THREATS TO MIGRATORY SHOREBIRDS AT STOPOVER SITES IN THE CENTRAL FLYWAY
Shorebirds are known for their impressive long-distance flights. They migrate from winter grounds in the United States, Central, and South America to their breeding areas in the northern latitudes. During the annual cycle, they face numerous potential risks. We are interested in understanding whether environmental contaminants such as PAHs and other dioxin-like compounds may be playing a role in declines of migrant shorebirds, particularly in the more poorly studied Central Flyway.
Migratory shorebird populations have declined by almost half since 1970, experiencing some of the most substantial declines of any guild. Among threats affecting their survival, environmental pollution may be playing an important role since large numbers of birds aggregate in focal wintering and stopover sites along the migratory path. The large number of potential wintering areas, variation in pollution levels and the lack of information about shorebird migration ecology and connectivity make it difficult to establish where and when problems are occurring.
We have research projects which aim to:
- understand the extent to which shorebirds are exposed to polycyclic aromatic hydrocarbons (PAH), polychlorinated biphenyls (PCBs), and dioxins across their range in North and South America
- evaluate the toxicity to Sanderlings, a model long distance migratory shorebird, and other bird models in vitro and in vivo
- evaluate fuelling ability, migration routes and stopover timing in relation to stopover site quality and contaminant levels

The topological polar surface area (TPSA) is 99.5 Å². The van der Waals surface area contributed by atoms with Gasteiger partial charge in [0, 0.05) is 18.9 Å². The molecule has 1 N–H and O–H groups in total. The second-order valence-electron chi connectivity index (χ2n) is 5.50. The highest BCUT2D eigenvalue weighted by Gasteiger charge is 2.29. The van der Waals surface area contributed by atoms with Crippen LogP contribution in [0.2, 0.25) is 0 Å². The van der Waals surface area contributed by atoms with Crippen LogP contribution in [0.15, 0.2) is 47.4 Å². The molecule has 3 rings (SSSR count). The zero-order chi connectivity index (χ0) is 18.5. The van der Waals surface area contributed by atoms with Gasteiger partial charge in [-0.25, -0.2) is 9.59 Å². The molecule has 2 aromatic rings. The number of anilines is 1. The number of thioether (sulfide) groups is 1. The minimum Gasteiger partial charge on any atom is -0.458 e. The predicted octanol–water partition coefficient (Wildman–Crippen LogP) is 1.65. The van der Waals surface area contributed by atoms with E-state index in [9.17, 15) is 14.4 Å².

Check out this recent blog on our team’s Sanderling migration research
CHEMICAL EFFECTS ON MIGRATORY PHYSIOLOGY AND COGNITION
New ecotoxicological research is evaluating how exposure to these chemicals can lead to lasting sublethal impacts related to migration. Since migration in birds typically involves 3 major stages: the pre-migratory period, flight period and landing/recovery, our research is exploring the potential mechanisms for various contaminant groups (endocrine disruptors, aryl hydrocarbon receptor agonists, and neurotoxic insecticides) to affect birds’ ability to initiate and complete these migration stages.
We are conducting studies of migratory behaviour including orientation, activity, cognition and learning in response to neurotoxicant exposure. This work involves several studies including:
1) understanding how the brain of European starlings changes in response to migration cues and contaminant exposure during key life stages (Flahr et al. 2015 ES&T)
2) testing the latent behavioural and cognitive effects of early developmental exposure of European starlings to Aroclor 1254 (a known thyroid hormone disruptor) using Emlen funnel trials (Flahr et al. 2015 ES&T) and modified radial arm mazes (Zahara et al. 2015 ET&C)
3) comparing the short term neurotoxic responses of insecticides (imidacloprid and chlorpyrifos) in captive and free living songbirds (Dr. Maragaret Eng in collaboration with Bridget Stutchbury at York University) (Eng et al. 2017 Sci Reports)